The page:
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Juan Emilio Rodriguez carries the title of ambassador at Baja California’s Cabo Adventures.
And perhaps a Rodriguez of BajArabia description would be fitting as well.
Among experiences offered by the Los Cabos-based adventure firm are treks on camels, a mode of transportation more commonly associated with the Middle East, including Jordan, with followers of T.E. Lawrence — better known as Lawrence of Arabia — often riding animals long used to carry people over desert landscapes.
Cabo Adventures has some 35 camels, with the desert-dwellers often tethered together in groups to form camel trains that ferry tourists along a beach in a desert setting. Treks of 20 to 25 minutes cover around 500 meters.
The slow-moving camels — some of which have one hump while others have two — are led by a Cabo Adventures guide, who walks the distance.
The camels are tied together to prevent any that suddenly feel frisky from suddenly bolting to burn off excess energy.
“We are pioneers in doing really different things,” Rodriguez somewhat unnecessarily says of the excursions, which see riders provided with helmets and sport clothing — including keffiyeh-like headwear — that shields them from the often intense desert sun.
“It is the best opportunity to be at a very unique height and enjoy the scenery,” Rodriguez adds of sitting in a camel saddle.
Using animals to entertain tourists has become somewhat controversial in much of the world but Rodriguez says Cabo Adventures is proud of its treatment of its camels. Some of the mammals were obtained from an American camel sanctuary, while others ended up at Cabo Adventures after the Mexican government banned the use of animal acts in circuses, prompting those circuses to look for a home for creatures once used to entertain circus spectators.
Cabo Adventures pays for some camels, while others are turned over without any cost to them by former owners no longer wanting to care for the animals.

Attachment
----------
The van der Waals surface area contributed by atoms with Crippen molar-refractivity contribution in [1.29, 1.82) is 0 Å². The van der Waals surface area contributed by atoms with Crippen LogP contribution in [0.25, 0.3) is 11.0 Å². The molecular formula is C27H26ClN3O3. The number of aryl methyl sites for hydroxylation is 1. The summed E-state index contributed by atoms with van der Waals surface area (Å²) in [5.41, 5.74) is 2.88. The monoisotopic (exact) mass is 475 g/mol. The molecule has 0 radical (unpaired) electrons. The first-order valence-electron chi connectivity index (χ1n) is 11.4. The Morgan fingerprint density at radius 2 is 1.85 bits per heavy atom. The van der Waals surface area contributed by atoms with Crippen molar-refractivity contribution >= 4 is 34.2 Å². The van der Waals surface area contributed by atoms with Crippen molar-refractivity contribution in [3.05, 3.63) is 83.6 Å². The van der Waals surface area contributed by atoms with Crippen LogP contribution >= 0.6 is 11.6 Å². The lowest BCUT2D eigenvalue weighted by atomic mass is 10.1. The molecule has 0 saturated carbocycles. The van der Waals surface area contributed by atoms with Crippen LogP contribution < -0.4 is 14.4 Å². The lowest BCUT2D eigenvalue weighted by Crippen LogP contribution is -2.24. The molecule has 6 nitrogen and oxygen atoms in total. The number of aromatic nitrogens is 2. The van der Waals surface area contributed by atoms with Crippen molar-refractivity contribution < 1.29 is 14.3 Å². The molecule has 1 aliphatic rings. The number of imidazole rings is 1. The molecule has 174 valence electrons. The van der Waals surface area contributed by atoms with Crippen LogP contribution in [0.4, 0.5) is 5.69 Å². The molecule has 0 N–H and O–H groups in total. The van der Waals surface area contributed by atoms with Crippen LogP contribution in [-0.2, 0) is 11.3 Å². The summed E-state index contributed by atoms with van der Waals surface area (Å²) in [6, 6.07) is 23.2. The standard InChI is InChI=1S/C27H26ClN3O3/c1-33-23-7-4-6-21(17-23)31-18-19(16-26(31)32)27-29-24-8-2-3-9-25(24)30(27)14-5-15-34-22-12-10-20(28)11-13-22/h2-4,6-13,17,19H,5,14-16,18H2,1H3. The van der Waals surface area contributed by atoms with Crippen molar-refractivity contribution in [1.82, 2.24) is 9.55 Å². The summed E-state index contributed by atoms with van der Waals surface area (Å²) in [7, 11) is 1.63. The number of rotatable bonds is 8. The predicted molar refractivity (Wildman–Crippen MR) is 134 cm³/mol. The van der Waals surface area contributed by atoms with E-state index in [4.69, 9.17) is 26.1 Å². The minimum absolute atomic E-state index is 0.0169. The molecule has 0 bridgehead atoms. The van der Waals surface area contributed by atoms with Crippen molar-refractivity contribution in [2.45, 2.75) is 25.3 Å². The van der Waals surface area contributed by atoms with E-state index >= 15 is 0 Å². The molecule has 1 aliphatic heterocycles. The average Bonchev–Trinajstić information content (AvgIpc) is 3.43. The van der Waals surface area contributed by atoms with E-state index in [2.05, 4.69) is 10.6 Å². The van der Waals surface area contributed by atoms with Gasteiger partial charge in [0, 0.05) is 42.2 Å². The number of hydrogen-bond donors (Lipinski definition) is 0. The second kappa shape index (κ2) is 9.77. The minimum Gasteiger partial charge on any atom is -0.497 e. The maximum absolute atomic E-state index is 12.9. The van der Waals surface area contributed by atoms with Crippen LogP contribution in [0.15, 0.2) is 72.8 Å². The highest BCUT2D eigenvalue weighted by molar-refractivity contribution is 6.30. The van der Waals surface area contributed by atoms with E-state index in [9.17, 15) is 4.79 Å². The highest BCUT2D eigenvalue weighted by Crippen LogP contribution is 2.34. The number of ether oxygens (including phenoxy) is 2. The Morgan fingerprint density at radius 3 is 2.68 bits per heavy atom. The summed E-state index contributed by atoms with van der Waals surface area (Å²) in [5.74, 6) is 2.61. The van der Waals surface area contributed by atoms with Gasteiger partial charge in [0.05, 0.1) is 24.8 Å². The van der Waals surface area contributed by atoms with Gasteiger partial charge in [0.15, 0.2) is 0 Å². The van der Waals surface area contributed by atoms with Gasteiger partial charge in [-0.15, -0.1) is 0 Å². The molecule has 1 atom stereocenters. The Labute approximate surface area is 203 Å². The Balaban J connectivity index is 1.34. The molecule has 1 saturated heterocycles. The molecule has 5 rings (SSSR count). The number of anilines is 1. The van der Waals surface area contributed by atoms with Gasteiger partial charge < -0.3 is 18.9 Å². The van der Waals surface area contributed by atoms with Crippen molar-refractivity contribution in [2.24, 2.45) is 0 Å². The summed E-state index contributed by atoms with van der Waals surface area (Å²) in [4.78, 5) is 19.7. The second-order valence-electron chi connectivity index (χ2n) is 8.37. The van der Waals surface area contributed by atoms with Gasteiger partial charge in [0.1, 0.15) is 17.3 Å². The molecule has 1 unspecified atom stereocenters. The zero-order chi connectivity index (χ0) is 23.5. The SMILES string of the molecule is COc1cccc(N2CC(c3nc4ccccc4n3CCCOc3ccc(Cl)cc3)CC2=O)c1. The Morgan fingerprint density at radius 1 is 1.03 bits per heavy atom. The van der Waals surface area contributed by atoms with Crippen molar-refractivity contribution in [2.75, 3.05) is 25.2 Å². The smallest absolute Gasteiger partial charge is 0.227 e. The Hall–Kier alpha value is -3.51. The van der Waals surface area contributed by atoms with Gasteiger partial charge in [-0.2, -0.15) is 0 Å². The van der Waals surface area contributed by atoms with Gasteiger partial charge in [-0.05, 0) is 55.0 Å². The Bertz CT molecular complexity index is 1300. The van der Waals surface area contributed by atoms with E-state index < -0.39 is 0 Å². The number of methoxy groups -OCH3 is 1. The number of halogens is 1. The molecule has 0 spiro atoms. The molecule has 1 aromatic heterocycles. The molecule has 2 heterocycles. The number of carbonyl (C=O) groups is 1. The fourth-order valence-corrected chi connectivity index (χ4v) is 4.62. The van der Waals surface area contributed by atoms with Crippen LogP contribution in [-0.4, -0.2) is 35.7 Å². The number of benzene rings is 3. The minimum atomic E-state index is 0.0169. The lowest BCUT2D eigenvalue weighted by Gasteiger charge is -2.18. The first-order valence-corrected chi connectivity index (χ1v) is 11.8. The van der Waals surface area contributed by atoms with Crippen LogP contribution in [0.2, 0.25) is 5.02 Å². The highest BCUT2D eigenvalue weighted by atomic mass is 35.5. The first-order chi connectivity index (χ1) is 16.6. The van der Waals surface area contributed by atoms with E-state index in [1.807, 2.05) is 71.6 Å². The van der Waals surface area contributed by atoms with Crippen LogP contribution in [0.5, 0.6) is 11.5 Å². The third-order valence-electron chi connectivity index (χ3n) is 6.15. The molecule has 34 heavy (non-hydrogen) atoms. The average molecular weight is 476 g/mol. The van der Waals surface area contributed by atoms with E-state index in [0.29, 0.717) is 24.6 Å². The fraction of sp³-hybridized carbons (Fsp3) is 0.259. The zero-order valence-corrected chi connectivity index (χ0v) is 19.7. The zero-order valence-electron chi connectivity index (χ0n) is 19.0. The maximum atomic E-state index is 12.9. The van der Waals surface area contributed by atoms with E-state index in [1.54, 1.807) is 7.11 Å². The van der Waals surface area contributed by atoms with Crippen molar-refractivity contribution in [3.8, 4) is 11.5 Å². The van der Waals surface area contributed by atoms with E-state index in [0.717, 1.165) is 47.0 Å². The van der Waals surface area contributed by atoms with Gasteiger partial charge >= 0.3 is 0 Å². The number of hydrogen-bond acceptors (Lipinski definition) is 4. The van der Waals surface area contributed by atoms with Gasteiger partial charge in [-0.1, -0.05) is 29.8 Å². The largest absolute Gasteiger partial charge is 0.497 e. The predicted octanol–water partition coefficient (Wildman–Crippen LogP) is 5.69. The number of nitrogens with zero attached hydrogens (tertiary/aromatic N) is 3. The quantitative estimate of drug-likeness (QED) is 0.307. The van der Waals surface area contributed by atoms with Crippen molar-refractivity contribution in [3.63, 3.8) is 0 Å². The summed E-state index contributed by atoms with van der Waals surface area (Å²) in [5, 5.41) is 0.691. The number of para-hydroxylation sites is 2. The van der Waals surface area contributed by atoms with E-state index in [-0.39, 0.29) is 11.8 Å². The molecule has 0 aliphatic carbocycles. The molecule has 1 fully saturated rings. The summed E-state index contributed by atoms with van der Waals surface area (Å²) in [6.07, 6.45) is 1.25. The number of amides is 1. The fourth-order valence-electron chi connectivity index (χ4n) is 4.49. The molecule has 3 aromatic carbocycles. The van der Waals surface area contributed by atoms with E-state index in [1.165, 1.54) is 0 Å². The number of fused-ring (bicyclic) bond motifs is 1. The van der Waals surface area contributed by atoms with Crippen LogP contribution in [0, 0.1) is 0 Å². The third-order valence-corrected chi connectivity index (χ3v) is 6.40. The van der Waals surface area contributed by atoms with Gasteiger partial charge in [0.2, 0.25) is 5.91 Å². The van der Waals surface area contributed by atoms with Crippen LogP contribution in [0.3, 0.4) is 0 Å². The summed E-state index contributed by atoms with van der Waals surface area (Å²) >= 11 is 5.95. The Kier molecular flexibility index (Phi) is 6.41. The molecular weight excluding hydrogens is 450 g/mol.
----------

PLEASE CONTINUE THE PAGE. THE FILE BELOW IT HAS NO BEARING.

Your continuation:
Camels at Cabo Adventures — which also serves as a sanctuary for other rescue animals, among them donkeys and ponies — will likely live longer than their counterparts elsewhere, Rodriguez adds.
Rodriguez says each Cabo Adventures camel has its own “logbook,” access to 24-hour vet care, and is rested at least two full days a week.
As well, riders mount their camels with ladders, rather than having them frequently kneel down as is usually the case in other parts of the world, something Rodriguez says can eventually lead to knee stress.
People weighing over 265 pounds are immediately disqualified from the treks, with Cabo Adventures actually keeping a scale on hand to verify that would-be riders don’t breach the weight limit.
Rodriguez adds that some Cabo Adventures camels have been “retired” from the treks because of their age.
He reports fossils indicate that a type of camel long ago inhabited what is now Baja California but then disappeared and camels have since become associated with North Africa and the Middle East.
And so tourists strolling the beach near Cabo Adventures’ base do a double-take when they spot a train of “ships of the desert” approaching, he continues.
“They are shocked,” Rodriguez says of the visitors’ reaction.
More information can be found at cabo-adventures.com.
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